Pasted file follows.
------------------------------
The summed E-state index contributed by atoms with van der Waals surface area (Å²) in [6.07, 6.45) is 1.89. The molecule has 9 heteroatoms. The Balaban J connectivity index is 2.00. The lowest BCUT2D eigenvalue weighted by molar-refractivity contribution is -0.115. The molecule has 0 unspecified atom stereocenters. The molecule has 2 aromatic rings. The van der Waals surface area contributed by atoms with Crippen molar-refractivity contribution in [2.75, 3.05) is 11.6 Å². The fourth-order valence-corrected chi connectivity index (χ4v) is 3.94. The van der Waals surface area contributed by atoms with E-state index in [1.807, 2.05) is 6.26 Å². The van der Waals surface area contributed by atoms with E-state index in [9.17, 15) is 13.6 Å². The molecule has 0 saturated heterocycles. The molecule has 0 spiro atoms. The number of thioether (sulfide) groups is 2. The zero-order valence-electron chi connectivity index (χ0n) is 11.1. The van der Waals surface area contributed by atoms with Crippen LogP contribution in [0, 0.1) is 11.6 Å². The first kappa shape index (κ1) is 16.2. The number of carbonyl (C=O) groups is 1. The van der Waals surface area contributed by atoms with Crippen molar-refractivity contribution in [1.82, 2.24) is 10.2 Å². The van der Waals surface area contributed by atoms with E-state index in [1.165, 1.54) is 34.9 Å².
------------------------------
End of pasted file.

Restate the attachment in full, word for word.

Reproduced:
The summed E-state index contributed by atoms with van der Waals surface area (Å²) in [6.07, 6.45) is 1.89. The molecule has 9 heteroatoms. The Balaban J connectivity index is 2.00. The lowest BCUT2D eigenvalue weighted by molar-refractivity contribution is -0.115. The molecule has 0 unspecified atom stereocenters. The molecule has 2 aromatic rings. The van der Waals surface area contributed by atoms with Crippen molar-refractivity contribution in [2.75, 3.05) is 11.6 Å². The fourth-order valence-corrected chi connectivity index (χ4v) is 3.94. The van der Waals surface area contributed by atoms with E-state index in [1.807, 2.05) is 6.26 Å². The van der Waals surface area contributed by atoms with E-state index in [9.17, 15) is 13.6 Å². The molecule has 0 saturated heterocycles. The molecule has 0 spiro atoms. The number of thioether (sulfide) groups is 2. The zero-order valence-electron chi connectivity index (χ0n) is 11.1. The van der Waals surface area contributed by atoms with Crippen LogP contribution in [0, 0.1) is 11.6 Å². The first kappa shape index (κ1) is 16.2. The number of carbonyl (C=O) groups is 1. The van der Waals surface area contributed by atoms with Crippen molar-refractivity contribution in [1.82, 2.24) is 10.2 Å². The van der Waals surface area contributed by atoms with E-state index in [1.165, 1.54) is 34.9 Å².